Lewis Hamilton accused Mercedes team-mate Valtteri Bottas of leaving "the door open" for Max Verstappen following his rival's crushing victory at the Mexico City Grand Prix.
Verstappen moved past both Hamilton and pole-sitter Bottas with a magnificent start at the Autodromo Hermanos Rodriguez before going on to score an impressive win.
Starting second, Hamilton's reaction time might have been three thousandths of a second quicker than Verstappen’s, but Bottas allowed the Red Bull driver an opening when he left the racing line unguarded.
Verstappen hardly needed the invitation, jinking out of Bottas’ slipstream before out-braking both Mercedes drivers to seize the lead.
Hamilton has slipped from 12 to 19 points behind Verstappen with only 107 points on the table.
"I envisaged the start differently in the sense that Valtteri would get a better start and I would try to get into his tow," said Hamilton.
"I was covering my side of the track and making sure that nobody could come up the inside and try to keep whichever Red Bull I could see in my mirror behind.
"I thought Valtteri would be doing the same, but obviously he left the door open for Max.
"Max was on the racing line and did an amazing job braking into turn one. I was on the inside and there was no opening."
Hamilton’s Mercedes boss Toto Wolff concurred with his superstar driver.
"That shouldn’t have happened," said the Austrian. "We had two cars in front and seemed to open up the sea for Max to come around the outside. It is annoying to say the least."
Bottas, who will be replaced by British driver George Russell next season, spun at the second corner after tangling with McLaren’s Daniel Ricciardo. He finished 15th.
"It made my race a lot harder," said Hamilton, who spent the closing stages of the race holding off Verstappen’s team-mate Sergio Perez.
"Having one Red Bull car ahead and one behind allows them to play the strategy. Sergio was super close and I couldn’t pull away from him. But when there is a will there is a way, and we managed to keep him behind."
With just four rounds left and 107 points available, time is running out for Hamilton to prevent Verstappen from clinching a maiden title.
However, despite his setback in Mexico City, Hamilton, who finished 16.5 seconds behind his Red Bull rival, said: "I left it all out there and sometimes that is not enough. We pick ourselves up, dig deeper than we have before and keep on fighting."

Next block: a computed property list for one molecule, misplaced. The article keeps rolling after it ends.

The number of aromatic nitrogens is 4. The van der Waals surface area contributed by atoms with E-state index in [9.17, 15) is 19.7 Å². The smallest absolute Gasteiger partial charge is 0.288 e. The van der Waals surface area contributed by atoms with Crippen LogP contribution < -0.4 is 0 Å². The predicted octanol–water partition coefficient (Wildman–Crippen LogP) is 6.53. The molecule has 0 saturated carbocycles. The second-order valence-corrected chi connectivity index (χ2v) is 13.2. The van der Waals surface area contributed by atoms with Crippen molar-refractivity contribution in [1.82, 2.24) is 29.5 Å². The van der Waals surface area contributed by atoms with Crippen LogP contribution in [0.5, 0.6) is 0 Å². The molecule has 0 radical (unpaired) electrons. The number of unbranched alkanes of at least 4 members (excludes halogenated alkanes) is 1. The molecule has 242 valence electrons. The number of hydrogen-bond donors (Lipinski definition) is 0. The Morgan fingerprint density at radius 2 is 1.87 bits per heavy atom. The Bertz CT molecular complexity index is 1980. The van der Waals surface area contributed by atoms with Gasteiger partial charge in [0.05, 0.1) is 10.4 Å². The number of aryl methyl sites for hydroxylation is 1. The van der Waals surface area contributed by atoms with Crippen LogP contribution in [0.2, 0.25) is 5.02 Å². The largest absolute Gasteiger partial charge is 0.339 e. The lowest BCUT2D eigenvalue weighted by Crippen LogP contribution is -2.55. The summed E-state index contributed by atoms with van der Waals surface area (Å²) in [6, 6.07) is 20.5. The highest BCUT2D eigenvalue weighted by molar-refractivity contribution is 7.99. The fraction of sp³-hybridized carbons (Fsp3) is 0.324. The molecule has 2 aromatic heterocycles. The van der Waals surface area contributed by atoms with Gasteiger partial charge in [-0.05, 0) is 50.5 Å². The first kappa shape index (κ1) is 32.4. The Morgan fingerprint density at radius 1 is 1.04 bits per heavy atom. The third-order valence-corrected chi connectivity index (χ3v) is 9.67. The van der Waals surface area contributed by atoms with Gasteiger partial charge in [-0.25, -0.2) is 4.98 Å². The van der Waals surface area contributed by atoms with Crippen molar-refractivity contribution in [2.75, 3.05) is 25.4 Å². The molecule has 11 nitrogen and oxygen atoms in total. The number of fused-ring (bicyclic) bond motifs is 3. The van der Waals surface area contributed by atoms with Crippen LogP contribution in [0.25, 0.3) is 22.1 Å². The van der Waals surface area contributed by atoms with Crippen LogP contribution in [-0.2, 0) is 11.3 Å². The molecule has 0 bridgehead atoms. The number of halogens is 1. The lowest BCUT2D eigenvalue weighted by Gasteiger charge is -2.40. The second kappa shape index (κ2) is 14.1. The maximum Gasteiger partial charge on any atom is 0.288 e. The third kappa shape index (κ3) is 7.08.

After Sunday's round in Brazil, Formula One will head straight to Doha for the first Qatar Grand Prix before two concluding rounds in Saudi Arabia and Abu Dhabi on 5 December and 12 December.
"There are still four races to go," said Hamilton. "Nineteen points is a lot of points and Max has nine wins and that is a lot of wins," he said.
"If they were to carry their superior speed into the next races we may be in trouble, but I hope we will be closer.
"They have the faster car, but all I can do is try and squeeze everything out of our package, make sure we don’t leave any stone unturned, maximise what we have, and give it my all."
Verstappen's triumph took him to nine for the season, four more than Hamilton, who has only won on one occasion since the summer break in August.
Hamilton was able to take some consolation from splitting Verstappen and team-mate Sergio Perez at a track which plays to Red Bull's strengths.
But the 36-year-old will renew his rivalry with Verstappen this weekend at Interlagos – the Brazilian venue which has favoured Verstappen in recent seasons.
Red Bull’s double podium finish also moved them to within just one point of Mercedes in the constructors’ race.
But Mercedes team principal Toto Wolff insists his superstar driver can still make history this year.
"I am a pretty realistic person, but I love motor racing because anything can happen," he said.
"None of us are leaving this circuit with the mentality that the championship is slipping away from us.
"There are four races to go, four wins to take, four DNFs to suffer and we will continue fighting.
"We know we have a great team and we have it all to win. However, when you look at the mathematical probability I would rather be 19 points ahead than behind."